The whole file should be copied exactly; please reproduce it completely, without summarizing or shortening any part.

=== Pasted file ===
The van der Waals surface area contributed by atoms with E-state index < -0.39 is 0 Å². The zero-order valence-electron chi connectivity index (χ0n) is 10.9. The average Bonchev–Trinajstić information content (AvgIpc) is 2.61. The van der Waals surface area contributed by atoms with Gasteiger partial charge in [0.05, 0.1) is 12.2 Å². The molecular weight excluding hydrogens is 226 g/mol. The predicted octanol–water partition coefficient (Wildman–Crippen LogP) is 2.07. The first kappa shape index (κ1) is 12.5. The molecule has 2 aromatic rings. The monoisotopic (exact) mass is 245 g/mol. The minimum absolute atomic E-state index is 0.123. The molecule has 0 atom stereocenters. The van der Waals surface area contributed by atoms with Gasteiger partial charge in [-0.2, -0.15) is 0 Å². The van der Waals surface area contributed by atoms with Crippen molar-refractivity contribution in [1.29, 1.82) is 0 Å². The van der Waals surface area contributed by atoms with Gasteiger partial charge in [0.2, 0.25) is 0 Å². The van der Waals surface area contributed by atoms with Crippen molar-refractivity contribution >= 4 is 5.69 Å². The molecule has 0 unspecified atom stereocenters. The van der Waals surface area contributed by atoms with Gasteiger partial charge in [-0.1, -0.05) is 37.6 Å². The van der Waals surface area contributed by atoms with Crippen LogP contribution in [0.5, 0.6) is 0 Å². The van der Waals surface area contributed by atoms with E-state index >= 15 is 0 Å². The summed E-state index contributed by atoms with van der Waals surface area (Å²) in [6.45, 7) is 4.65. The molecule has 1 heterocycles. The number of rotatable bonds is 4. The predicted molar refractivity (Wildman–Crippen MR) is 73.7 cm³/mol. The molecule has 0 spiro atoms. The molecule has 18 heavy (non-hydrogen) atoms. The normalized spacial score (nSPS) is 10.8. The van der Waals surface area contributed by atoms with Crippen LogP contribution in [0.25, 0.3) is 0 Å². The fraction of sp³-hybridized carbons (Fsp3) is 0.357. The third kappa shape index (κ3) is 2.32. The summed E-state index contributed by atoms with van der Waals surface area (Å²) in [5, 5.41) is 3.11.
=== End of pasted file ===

The van der Waals surface area contributed by atoms with E-state index < -0.39 is 0 Å². The zero-order valence-electron chi connectivity index (χ0n) is 10.9. The average Bonchev–Trinajstić information content (AvgIpc) is 2.61. The van der Waals surface area contributed by atoms with Gasteiger partial charge in [0.05, 0.1) is 12.2 Å². The molecular weight excluding hydrogens is 226 g/mol. The predicted octanol–water partition coefficient (Wildman–Crippen LogP) is 2.07. The first kappa shape index (κ1) is 12.5. The molecule has 2 aromatic rings. The monoisotopic (exact) mass is 245 g/mol. The minimum absolute atomic E-state index is 0.123. The molecule has 0 atom stereocenters. The van der Waals surface area contributed by atoms with Gasteiger partial charge in [-0.2, -0.15) is 0 Å². The van der Waals surface area contributed by atoms with Crippen molar-refractivity contribution in [1.29, 1.82) is 0 Å². The van der Waals surface area contributed by atoms with Gasteiger partial charge in [0.2, 0.25) is 0 Å². The van der Waals surface area contributed by atoms with Crippen molar-refractivity contribution >= 4 is 5.69 Å². The molecule has 0 unspecified atom stereocenters. The van der Waals surface area contributed by atoms with Gasteiger partial charge in [-0.1, -0.05) is 37.6 Å². The van der Waals surface area contributed by atoms with Crippen LogP contribution in [0.5, 0.6) is 0 Å². The van der Waals surface area contributed by atoms with E-state index >= 15 is 0 Å². The summed E-state index contributed by atoms with van der Waals surface area (Å²) in [6.45, 7) is 4.65. The molecule has 1 heterocycles. The number of rotatable bonds is 4. The predicted molar refractivity (Wildman–Crippen MR) is 73.7 cm³/mol. The molecule has 0 spiro atoms. The molecule has 18 heavy (non-hydrogen) atoms. The normalized spacial score (nSPS) is 10.8. The van der Waals surface area contributed by atoms with Crippen LogP contribution in [0.25, 0.3) is 0 Å². The fraction of sp³-hybridized carbons (Fsp3) is 0.357. The third kappa shape index (κ3) is 2.32. The summed E-state index contributed by atoms with van der Waals surface area (Å²) in [5, 5.41) is 3.11.